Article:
This article is contributed. See the original author and article here.

 


Hey community, this is Helmut Wagensonner, a Customer Engineer for Windows Client platform. Today I want to provide you a workaround for an issue I ran into a couple of times now at my customers. Please note that at the date of writing the product group and engineers are investigating the root cause and probably there will be a fix. But for now…


 


Let’s have a look into some details. It appears that built-in Microsoft start menu apps, also known as start apps or inbox apps, show up as orphaned links after upgrading the OS to Windows 10 1909 (and probably also newer versions). The following image shows an example.


 


msresource.jpg


 


We’ve seen this happening in combination with a blocked Windows Store or blocked inbox apps. In some cases, the apps start to heal themselves after a short while. However, we’ve also seen cases where ms-resource items remain.


 


It appears that apps showing orphaned links do not have the InstallLocation property set anymore. You can check this by running the Powershell command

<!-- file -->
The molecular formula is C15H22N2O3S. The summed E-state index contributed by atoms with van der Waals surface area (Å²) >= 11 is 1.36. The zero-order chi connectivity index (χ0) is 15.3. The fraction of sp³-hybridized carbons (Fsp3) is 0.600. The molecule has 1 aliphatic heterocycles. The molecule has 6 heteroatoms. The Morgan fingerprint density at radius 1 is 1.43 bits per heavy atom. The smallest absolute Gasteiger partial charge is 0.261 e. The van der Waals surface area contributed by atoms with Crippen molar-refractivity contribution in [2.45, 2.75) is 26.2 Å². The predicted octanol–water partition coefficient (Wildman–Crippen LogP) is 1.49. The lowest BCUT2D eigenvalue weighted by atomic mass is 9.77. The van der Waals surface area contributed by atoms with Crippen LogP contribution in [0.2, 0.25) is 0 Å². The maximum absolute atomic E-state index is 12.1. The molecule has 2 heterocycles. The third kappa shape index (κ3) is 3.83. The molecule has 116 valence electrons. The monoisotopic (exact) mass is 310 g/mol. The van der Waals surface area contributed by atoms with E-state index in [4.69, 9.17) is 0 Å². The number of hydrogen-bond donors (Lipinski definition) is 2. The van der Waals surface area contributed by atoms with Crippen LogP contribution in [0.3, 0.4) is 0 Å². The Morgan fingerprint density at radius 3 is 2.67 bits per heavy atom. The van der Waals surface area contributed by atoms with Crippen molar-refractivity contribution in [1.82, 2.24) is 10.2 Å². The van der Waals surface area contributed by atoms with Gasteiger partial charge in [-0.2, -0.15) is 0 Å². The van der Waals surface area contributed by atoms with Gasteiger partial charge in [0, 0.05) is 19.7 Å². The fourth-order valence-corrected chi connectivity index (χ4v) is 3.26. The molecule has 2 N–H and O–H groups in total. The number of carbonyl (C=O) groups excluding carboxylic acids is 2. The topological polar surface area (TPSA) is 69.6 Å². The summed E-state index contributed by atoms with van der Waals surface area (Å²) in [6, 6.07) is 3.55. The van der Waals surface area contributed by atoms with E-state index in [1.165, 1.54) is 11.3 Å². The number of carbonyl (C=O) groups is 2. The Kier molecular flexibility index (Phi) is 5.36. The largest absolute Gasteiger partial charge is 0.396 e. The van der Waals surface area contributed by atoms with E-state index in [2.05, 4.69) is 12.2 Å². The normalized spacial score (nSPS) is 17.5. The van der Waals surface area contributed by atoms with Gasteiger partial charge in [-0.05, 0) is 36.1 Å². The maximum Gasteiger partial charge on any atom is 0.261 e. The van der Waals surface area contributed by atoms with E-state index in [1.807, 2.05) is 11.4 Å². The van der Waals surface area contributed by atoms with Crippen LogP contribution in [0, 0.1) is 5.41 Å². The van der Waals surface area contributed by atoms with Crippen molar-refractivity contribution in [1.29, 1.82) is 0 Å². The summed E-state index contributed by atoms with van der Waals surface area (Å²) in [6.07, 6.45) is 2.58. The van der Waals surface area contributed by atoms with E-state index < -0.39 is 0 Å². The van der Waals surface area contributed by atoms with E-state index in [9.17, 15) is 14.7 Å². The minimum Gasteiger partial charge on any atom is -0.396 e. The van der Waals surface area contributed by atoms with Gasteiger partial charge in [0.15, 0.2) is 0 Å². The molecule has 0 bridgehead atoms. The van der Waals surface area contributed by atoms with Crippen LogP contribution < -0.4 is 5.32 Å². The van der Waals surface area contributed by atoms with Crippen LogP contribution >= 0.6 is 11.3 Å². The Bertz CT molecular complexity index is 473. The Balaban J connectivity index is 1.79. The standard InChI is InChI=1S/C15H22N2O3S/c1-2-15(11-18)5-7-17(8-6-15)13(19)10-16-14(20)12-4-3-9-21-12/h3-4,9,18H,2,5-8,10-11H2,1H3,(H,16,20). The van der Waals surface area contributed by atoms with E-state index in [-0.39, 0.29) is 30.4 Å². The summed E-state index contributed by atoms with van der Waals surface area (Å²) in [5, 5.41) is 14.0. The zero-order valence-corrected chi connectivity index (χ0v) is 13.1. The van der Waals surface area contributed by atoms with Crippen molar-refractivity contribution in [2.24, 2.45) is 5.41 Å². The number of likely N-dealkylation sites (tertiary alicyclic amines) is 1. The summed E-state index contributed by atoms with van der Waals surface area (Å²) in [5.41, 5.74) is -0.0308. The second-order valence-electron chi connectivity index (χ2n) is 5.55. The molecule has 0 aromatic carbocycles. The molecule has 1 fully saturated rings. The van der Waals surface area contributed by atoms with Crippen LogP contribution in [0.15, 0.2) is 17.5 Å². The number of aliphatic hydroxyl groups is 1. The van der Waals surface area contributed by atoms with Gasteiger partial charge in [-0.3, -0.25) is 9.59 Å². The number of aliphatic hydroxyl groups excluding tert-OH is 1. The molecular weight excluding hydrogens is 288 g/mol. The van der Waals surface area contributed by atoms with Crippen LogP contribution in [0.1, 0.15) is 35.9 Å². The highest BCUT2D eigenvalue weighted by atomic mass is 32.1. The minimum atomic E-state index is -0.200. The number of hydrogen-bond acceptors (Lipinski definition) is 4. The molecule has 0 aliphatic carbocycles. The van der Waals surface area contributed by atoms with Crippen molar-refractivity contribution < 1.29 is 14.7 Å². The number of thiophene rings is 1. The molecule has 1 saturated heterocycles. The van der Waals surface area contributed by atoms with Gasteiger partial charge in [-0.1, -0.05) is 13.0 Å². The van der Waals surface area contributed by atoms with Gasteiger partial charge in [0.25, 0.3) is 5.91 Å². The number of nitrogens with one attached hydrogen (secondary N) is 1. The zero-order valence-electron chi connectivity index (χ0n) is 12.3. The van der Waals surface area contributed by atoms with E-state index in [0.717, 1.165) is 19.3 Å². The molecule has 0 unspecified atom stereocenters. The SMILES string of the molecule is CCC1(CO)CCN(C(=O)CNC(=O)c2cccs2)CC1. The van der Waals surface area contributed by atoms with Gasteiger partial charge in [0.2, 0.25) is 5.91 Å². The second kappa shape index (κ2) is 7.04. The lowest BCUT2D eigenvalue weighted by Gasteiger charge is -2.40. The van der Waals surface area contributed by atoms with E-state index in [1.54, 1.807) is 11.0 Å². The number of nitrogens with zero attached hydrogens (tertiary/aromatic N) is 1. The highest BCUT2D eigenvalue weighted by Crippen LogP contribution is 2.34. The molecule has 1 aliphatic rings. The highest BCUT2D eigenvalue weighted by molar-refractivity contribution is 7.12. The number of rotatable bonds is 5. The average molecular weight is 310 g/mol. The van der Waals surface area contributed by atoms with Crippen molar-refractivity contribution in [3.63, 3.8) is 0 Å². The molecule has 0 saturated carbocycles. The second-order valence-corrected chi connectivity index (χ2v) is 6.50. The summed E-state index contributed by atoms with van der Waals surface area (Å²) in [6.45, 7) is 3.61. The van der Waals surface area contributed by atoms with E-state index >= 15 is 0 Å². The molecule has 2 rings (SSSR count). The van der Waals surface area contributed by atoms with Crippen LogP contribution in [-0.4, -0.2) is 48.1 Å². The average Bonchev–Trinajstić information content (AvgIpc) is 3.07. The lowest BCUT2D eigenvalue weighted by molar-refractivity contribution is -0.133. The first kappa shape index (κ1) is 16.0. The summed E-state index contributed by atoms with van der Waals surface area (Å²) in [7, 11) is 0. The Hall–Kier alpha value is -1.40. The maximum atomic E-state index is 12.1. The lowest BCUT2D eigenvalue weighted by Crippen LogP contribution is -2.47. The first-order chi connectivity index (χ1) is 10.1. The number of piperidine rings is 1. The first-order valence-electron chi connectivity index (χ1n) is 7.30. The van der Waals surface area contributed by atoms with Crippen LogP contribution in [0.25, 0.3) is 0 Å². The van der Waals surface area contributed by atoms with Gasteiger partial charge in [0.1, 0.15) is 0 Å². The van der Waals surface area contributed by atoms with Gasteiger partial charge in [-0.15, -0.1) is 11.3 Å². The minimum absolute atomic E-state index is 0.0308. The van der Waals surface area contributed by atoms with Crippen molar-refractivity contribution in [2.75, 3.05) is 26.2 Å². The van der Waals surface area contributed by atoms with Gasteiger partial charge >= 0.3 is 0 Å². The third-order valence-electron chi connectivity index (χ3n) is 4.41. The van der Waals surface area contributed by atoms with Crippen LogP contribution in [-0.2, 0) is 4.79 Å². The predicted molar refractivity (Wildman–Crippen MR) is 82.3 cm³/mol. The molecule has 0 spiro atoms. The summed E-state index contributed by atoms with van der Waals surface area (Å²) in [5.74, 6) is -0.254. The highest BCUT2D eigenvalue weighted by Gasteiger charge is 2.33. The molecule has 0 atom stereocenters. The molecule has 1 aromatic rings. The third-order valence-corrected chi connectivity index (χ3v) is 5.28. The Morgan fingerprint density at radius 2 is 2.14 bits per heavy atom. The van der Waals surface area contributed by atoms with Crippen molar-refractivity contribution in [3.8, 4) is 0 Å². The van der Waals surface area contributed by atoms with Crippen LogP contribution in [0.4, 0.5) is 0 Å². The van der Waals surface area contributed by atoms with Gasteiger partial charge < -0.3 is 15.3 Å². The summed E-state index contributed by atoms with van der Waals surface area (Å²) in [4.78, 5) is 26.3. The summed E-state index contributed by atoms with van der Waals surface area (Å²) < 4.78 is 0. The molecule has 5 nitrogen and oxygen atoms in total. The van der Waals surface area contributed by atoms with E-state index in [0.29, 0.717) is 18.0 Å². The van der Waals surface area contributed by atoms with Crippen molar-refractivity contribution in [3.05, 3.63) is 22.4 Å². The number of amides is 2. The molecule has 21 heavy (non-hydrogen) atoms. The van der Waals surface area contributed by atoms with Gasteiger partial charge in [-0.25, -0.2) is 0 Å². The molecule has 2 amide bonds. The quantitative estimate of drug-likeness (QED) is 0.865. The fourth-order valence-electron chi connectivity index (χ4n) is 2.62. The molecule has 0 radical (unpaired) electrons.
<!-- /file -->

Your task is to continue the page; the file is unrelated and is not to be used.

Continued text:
Get-AppxPackage | Select Name,InstallLocation

 


 


from a Powershell window in the user’s context. So re-registering the apps for each user could solve the problem. That’s why engineers working on this topic came up with a workaround, which helped my customers to get the apps fixed. Following Powershell command can be used to repair the start menu:


 


 

Get-AppxPackage | % { if (!($_.InstallLocation) -and !($_.IsFramework)) { Add-AppxPackage -RegisterByFamilyName -MainPackage $_.PackageFamilyName }}

 


 


Credits go to Raul Martinez (raulm@microsoft.com) and David Bennet (dbenne@microsoft.com) for creating and fine-tuning this one-liner.


 


The command needs to run in the context of the user (i.e. logon script). It retrieves a list of all modern apps installed/registered by the user. If the app is not part of the UWP framework and if its InstallLocation property is empty, it get re-registered for the executing user account.


 


Experiences show that blocking the Windows Store using Applocker can advance the erroneous behavior. Consider one of those GPOs to prevent users from downloading apps from the public store: https://gpsearch.azurewebsites.net/#8215 or https://gpsearch.azurewebsites.net/#13794. Latter is recommended when a private store is available. However, we’ve also seen the orphaned inbox apps issue on clients, which were using the mentioned GPO to block the store.


 


I assume this will be fixed soon but we do not have an ETA yet. I will update this post as soon as we have new information.


 


Thanks for reading and stay healthy!


 


Cheers,


Helmut

Brought to you by Dr. Ware, Microsoft Office 365 Silver Partner, Charleston SC.

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